24. black55merc
    Joined: May 21, 2020
    Posts: 23

    black55merc
    Member

    I do have that wire, yes. Looks good and there is no resistance from the ignitor (breaker) plate to BAT(-).
    New cap and rotor, no improvement.
    Tried another known good coil wire.
    There is no resistance from coil (-) to BAT (-)
    I checked the wires at the coil, the wiring is fairly new with good connections at the lugs and at the crimps.
    I did notice intermittent weak spark on at least one plug wire last time around.
    Sometimes I get a spark at the coil wire and sometimes not, but when I do, it varies during cranking from strong to weak, mostly weak.
    If I bypass the ballast resistor, I get basically full battery voltage at coil (+) in both "on" and "start".
    Using the resistor, I get about 7V with the key on and about 8.6V during cranking at coil (+). I thought I was supposed to get full voltage during cranking with a ballast resistor, but considering the spark acts the same even bypassing it makes me discount it as the issue.
    The alternator is a newer one-wire and is therefore not part of the equation, right?

    I am out of ideas. Could an issue with the advance system have anything having to with my problem? It's a vacuum advance. I would think worse case it might affect timing but not the strength of the spark, but correct me if I'm wrong.

    Are there any other connections that I should check? There is no such thing as a silly suggestion at this point, I will try anything! I feel like I have tested everything there is to test and don't know what else to try!
     
  25. black55merc
    Joined: May 21, 2020
    Posts: 23

    black55merc
    Member

    HA!!! GOT IT!!! We need a dancing banana thing here…. Lots of good ideas here and thank you for the help. Just grasping at straws, I unhooked the aftermarket tach, turned the key, and VROOOM blap blap blap…. fired right up! Man I've been pulling my hair out for 3 days and unhooking one little wire did the trick!

    The thing that made me try unhooking the tach was I noticed the green wire hanging in space and the black one hooked to coil (-). Not sure if it matters but I think green is supposed to go to coil (-) and black to ground. I also remember seeing the tach needle jump around sometimes but didn't think much of it at the time. So I said hey self unhook it and see what happens. Now I can go back to working on my clutch issue! LOL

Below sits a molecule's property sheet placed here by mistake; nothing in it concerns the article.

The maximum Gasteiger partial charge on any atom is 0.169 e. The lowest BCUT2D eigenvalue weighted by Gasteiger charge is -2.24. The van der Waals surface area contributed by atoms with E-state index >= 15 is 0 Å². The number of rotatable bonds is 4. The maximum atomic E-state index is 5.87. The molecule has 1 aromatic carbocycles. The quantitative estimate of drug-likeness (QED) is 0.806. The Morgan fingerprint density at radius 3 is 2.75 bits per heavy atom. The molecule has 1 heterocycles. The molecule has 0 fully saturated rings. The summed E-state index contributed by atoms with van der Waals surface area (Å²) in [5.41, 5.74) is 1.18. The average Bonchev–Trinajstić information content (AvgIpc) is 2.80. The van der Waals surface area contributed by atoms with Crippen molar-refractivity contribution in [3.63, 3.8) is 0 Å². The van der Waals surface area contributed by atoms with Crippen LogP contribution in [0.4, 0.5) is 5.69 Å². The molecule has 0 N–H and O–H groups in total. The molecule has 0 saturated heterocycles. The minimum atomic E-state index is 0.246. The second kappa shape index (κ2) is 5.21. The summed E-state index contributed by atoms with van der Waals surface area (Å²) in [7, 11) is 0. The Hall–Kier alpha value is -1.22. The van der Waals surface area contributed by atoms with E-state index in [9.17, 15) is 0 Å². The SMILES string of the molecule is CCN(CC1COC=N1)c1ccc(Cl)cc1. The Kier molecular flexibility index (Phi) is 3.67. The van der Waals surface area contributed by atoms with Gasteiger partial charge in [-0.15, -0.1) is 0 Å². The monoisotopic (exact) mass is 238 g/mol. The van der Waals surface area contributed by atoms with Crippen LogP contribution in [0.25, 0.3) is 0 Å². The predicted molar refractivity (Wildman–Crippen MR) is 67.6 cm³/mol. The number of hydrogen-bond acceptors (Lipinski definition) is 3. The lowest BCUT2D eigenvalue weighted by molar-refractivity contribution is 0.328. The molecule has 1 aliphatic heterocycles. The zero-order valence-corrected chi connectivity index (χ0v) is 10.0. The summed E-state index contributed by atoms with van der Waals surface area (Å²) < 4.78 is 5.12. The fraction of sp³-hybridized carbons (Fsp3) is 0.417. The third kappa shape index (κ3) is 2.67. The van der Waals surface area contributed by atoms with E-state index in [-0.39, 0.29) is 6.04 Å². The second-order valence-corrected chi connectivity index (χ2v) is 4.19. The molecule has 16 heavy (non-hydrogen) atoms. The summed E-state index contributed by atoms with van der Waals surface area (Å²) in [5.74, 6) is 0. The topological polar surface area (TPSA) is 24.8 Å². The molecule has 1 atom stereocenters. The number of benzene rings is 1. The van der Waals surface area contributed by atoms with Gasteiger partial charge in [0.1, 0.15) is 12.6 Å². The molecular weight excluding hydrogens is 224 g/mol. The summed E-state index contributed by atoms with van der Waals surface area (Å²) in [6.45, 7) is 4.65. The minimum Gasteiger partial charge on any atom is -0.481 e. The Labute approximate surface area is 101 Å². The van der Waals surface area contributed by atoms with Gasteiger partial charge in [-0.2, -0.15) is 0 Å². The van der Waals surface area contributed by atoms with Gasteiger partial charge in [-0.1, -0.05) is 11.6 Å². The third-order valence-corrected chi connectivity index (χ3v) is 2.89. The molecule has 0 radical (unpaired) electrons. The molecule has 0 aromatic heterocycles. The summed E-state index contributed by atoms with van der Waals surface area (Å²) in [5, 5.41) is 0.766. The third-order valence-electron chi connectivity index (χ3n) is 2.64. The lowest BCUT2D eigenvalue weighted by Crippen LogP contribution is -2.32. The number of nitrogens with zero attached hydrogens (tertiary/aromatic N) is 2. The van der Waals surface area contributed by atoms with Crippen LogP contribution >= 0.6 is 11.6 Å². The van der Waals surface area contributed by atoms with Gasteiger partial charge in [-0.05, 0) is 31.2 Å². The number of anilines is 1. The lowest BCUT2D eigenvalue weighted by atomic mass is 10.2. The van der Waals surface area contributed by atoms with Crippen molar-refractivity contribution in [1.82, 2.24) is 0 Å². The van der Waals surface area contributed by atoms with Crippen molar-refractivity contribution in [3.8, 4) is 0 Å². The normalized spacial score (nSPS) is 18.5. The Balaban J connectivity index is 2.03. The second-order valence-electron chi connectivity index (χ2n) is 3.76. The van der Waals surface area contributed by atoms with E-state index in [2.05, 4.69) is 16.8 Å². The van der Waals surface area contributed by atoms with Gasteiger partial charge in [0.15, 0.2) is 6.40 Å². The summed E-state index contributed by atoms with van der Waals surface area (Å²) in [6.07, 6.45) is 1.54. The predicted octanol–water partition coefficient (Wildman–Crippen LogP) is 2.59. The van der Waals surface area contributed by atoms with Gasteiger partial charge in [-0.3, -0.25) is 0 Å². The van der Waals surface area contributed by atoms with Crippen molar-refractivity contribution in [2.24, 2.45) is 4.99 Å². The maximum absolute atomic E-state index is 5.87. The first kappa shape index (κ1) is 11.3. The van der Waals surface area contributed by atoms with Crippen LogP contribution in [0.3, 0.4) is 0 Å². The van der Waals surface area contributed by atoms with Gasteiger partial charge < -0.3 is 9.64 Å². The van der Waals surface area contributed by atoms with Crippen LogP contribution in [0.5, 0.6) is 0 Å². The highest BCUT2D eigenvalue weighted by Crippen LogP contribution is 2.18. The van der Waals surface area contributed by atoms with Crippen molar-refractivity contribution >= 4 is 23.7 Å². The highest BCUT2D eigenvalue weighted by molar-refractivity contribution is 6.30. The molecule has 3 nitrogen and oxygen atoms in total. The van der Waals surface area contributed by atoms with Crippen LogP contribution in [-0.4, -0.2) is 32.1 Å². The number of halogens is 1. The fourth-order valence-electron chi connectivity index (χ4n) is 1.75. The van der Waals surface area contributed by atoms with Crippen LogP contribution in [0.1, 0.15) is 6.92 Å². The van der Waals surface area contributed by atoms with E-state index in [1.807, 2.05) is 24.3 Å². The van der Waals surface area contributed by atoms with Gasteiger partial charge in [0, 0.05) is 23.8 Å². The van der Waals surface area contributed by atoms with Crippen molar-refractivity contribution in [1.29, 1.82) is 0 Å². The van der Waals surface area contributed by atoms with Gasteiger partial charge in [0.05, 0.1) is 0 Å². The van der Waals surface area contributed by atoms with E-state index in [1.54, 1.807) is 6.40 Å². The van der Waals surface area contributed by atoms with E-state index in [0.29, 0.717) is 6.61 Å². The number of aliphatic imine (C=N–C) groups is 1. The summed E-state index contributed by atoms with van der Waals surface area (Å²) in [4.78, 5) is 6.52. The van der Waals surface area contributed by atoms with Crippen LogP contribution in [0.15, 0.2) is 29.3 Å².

26. BamaMav
    Joined: Jun 19, 2011
    Posts: 4,161

    BamaMav
    Member
    from Berry, AL

    I thought about asking you about a tach but figured since you didn’t mention one that you didn’t have one. Green wire does go to coil on most of them, black is usually ground or the light wire.

    Glad you finally figured it out!
     
    Truckdoctor Andy likes this.
  27. black55merc
    Joined: May 21, 2020
    Posts: 23

    black55merc
    Member

    Is that a thing? A tach causing the ignition system to shut down? Although this one was not hooked up correctly, it was working which is strange... I'll try hooking it up correctly sometime soon and see what happens.
     
    Truckdoctor Andy likes this.
  28. Blues4U
    Joined: Oct 1, 2015
    Posts: 4,681

    Blues4U
    Member
    from So Cal

    Thanks for coming back and letting us know the end of the story, too often we never get to hear the end. LOL to all the anti-Pertronix/electronic ignition haters out there that take every opportunity they can to sling mud. How many of those "my Pertonix system failed on me and I had to have my car towed home" threads was the real culprit something other than the Pertronix system, just like this? Thanks again @black55merc for giving us the rest of the story.
     
  29. Yes, that’s very possible. I’ve had it happen to me personally twice. First time, I was a senior in high school and my 1966 F-100 quit going down the highway. Tach shorted out internally and killed the engine. This was 1991, Autogage brand tach. Next was Sturgis 2004, Dads Sportster fired up, ran for 5 seconds, backfired and stalled. No spark. Factory accessory tach shorted out and killed the ignition. Disconnected tach, bike ran great.


    Sent from my iPhone using The H.A.M.B. mobile app
     
    Blues4U likes this.
  30. What he said!!

    Ben
     
    Blues4U likes this.